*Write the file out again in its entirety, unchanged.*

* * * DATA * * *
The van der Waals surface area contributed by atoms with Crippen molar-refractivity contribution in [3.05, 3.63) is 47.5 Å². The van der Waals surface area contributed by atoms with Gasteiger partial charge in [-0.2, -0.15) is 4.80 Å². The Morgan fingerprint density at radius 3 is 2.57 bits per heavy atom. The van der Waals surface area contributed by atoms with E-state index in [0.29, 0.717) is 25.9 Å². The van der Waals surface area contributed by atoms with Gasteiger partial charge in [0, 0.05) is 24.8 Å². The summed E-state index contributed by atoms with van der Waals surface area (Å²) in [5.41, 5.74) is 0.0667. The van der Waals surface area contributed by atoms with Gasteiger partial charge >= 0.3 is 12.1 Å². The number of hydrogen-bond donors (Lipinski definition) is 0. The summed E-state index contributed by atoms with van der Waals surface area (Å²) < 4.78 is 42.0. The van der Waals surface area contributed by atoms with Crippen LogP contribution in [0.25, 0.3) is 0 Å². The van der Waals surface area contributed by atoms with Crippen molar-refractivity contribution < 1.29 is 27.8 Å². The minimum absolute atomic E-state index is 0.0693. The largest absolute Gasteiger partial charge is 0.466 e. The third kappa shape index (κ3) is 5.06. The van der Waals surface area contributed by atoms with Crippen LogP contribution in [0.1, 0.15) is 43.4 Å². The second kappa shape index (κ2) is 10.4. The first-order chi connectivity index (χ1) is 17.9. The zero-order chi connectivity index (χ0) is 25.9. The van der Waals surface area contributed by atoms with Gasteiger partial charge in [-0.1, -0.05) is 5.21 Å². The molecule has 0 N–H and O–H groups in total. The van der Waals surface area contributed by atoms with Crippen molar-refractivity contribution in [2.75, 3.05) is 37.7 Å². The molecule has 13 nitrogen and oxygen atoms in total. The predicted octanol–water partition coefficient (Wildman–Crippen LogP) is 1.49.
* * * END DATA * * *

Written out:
The van der Waals surface area contributed by atoms with Crippen molar-refractivity contribution in [3.05, 3.63) is 47.5 Å². The van der Waals surface area contributed by atoms with Gasteiger partial charge in [-0.2, -0.15) is 4.80 Å². The Morgan fingerprint density at radius 3 is 2.57 bits per heavy atom. The van der Waals surface area contributed by atoms with E-state index in [0.29, 0.717) is 25.9 Å². The van der Waals surface area contributed by atoms with Gasteiger partial charge in [0, 0.05) is 24.8 Å². The summed E-state index contributed by atoms with van der Waals surface area (Å²) in [5.41, 5.74) is 0.0667. The van der Waals surface area contributed by atoms with Gasteiger partial charge >= 0.3 is 12.1 Å². The number of hydrogen-bond donors (Lipinski definition) is 0. The summed E-state index contributed by atoms with van der Waals surface area (Å²) < 4.78 is 42.0. The van der Waals surface area contributed by atoms with Crippen LogP contribution in [0.25, 0.3) is 0 Å². The van der Waals surface area contributed by atoms with Crippen molar-refractivity contribution < 1.29 is 27.8 Å². The minimum absolute atomic E-state index is 0.0693. The largest absolute Gasteiger partial charge is 0.466 e. The third kappa shape index (κ3) is 5.06. The van der Waals surface area contributed by atoms with Crippen LogP contribution in [0.1, 0.15) is 43.4 Å². The second kappa shape index (κ2) is 10.4. The first-order chi connectivity index (χ1) is 17.9. The zero-order chi connectivity index (χ0) is 25.9. The van der Waals surface area contributed by atoms with Gasteiger partial charge in [-0.1, -0.05) is 5.21 Å². The molecule has 0 N–H and O–H groups in total. The van der Waals surface area contributed by atoms with Crippen molar-refractivity contribution in [2.75, 3.05) is 37.7 Å². The molecule has 13 nitrogen and oxygen atoms in total. The predicted octanol–water partition coefficient (Wildman–Crippen LogP) is 1.49.